Remembering the Lock ‘n Key Diary
In 1970, I turned 9 years old and entered 4th grade. My November birthday brought a brown paper package from Chicago to Los Angeles from my Grandmother. I ripped it open.
A red diary with gold leafing! A golden metal lock clasped it shut, and a tiny matching key on a red string was Scotch taped to the cover.
I knew one thing about diaries. They held secrets. With a lock and key to protect them, there was no limit to the private thoughts a 9 year old could scribble onto its pages!
I tested the key. It worked! The stiff edges crackled as I thumbed them looking for November 7. I cloistered myself in the corner of my bedroom, door closed, and picked up my pen to write…nothing.
I had no secrets. It stunned me to discover that I had been on the planet nine whole years and I had not a single thought or private wish that needed safe-keeping. I closed the diary in defeat.
I stared blankly at a sky blue wall.
Then a thought dawned—maybe inspired by the color red, the gold leafing, or the desperate internal search.
Diaries are records of secret crushes!
I broke open the seal again, and enthusiastically began my first entry:
“I love Scott Halstead.”
Whether I did actually “love” Scott or not was entirely beside the point. I could now write about emotions that I didn’t want my brother to read. Victory!
The following pages mused whether or not to give Scott my baseball cards (I had two), how to show him I loved him (I never mustered that courage), and what he might say to me if we ever exchanged syllables.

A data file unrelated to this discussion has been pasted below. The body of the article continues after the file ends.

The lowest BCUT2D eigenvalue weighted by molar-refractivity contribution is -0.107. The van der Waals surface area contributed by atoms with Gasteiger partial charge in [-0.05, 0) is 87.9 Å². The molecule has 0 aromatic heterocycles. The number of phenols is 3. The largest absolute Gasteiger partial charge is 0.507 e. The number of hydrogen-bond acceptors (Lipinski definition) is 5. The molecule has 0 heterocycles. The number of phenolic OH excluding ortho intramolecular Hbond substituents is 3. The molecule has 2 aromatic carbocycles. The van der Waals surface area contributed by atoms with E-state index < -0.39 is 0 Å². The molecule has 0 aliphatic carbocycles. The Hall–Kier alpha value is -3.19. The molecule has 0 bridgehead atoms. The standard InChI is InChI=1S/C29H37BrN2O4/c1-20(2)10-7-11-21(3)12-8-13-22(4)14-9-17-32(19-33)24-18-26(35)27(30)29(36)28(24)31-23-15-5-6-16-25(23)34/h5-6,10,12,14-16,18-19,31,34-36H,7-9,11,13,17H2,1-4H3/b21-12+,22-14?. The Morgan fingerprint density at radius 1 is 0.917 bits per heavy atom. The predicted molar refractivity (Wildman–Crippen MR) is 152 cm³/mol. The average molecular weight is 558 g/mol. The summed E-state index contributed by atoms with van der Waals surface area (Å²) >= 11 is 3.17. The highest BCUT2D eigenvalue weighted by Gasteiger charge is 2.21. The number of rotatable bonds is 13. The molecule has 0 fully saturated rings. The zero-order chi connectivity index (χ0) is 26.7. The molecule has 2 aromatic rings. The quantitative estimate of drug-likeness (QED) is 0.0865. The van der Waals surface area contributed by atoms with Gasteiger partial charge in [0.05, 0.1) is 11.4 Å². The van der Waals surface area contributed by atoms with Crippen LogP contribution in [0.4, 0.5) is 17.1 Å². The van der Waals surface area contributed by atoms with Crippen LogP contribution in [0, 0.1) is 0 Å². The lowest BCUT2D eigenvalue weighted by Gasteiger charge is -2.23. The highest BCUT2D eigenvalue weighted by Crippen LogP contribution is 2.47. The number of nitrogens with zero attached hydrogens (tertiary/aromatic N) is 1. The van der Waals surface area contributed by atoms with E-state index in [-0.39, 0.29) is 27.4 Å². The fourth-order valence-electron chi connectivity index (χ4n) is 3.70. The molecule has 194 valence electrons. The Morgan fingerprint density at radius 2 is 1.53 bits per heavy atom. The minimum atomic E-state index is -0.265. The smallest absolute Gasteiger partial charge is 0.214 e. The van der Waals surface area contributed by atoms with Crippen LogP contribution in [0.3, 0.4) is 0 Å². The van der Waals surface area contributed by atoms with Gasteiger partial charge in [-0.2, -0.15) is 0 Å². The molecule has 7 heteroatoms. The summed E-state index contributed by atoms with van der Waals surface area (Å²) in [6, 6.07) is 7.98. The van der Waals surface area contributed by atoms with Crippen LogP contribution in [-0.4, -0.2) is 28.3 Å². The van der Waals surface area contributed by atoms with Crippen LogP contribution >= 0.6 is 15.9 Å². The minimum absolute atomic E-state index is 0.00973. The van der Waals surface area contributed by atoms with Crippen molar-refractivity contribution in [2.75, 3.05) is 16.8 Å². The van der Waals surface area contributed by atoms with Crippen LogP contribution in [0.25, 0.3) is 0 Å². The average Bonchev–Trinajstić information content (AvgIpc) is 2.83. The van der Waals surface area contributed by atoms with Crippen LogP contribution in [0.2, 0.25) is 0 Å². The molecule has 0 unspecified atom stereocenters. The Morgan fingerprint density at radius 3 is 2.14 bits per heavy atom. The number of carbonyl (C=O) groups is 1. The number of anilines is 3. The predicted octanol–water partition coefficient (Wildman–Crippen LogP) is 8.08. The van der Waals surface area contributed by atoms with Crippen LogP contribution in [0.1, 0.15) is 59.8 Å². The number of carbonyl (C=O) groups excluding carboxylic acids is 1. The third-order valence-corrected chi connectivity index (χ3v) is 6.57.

The first month of entries is a torrid private fantasy of benign interactions between two kids—with a surprising number of misspellings for being an A student speller in school. My handwriting is slope-y and jumbled, and I believe I thought it was beautiful at the time.
I kept up the daily entries for a few impressive months and then the crush wore off with none to replace it, and my thoughts became mundane.
There’s quite a drought of entries after Christmas. Then, on February 9, 1971, an earthquake struck Northridge, CA, not 8 miles from my home. We felt the full force of that quake. Walls split in our neighbor’s house, dishes burst from cabinets and crashed to the ground, beds slid across floors, and our little Boston Terrier leapt over her gate to tear into our bedrooms.
My brother, 7 years old at the time, felt the rocking house under him as he woke up and we could hear him (standing) on his bed shouting “Ahoy Matey!” I made the uncertain, slingshot, stumbling journey from my room to my parents’ bed, while the house creaked and groaned and threw me against the walls.
I wrote about it the next day, in my diary.
Not too many words, but enough to see my perspective at nine, of this big event that I’ve never forgotten.
It’s funny how I thought my secret crush was the point of the diary back then, when today I see it as this “witness to history” moment, afforded me by the seduction of gold leafing, and a lock and key, and the wonderful way writing is and has always been there for me.
I smile when I see it now. My grandmother wrote poems in an era when women didn’t work or publish much, but she assumed I’d write. My mother became a successful author. I teach writing. My daughter writes poems and teaches writing. We all journal.
The beat goes on…
Just felt like thanking the genius who put gold edges and locks and keys on red diaries. I don’t know what kind of writer I might have become without mine.
Journaling Jumpstart guides students to explore various methods of journaling, all while challenging them to build a pattern of regular journal-keeping, no matter what the style.
“The best time to begin keeping a journal is whenever you decide to.” (Hannah Hinchman, A Life in Hand)
This class is perfect for middle school, junior high, high school, and beyond! It would make a great first independent online class for middle schoolers or a great family project (parents included!) to start the new year journaling together!
Header image by Hannah G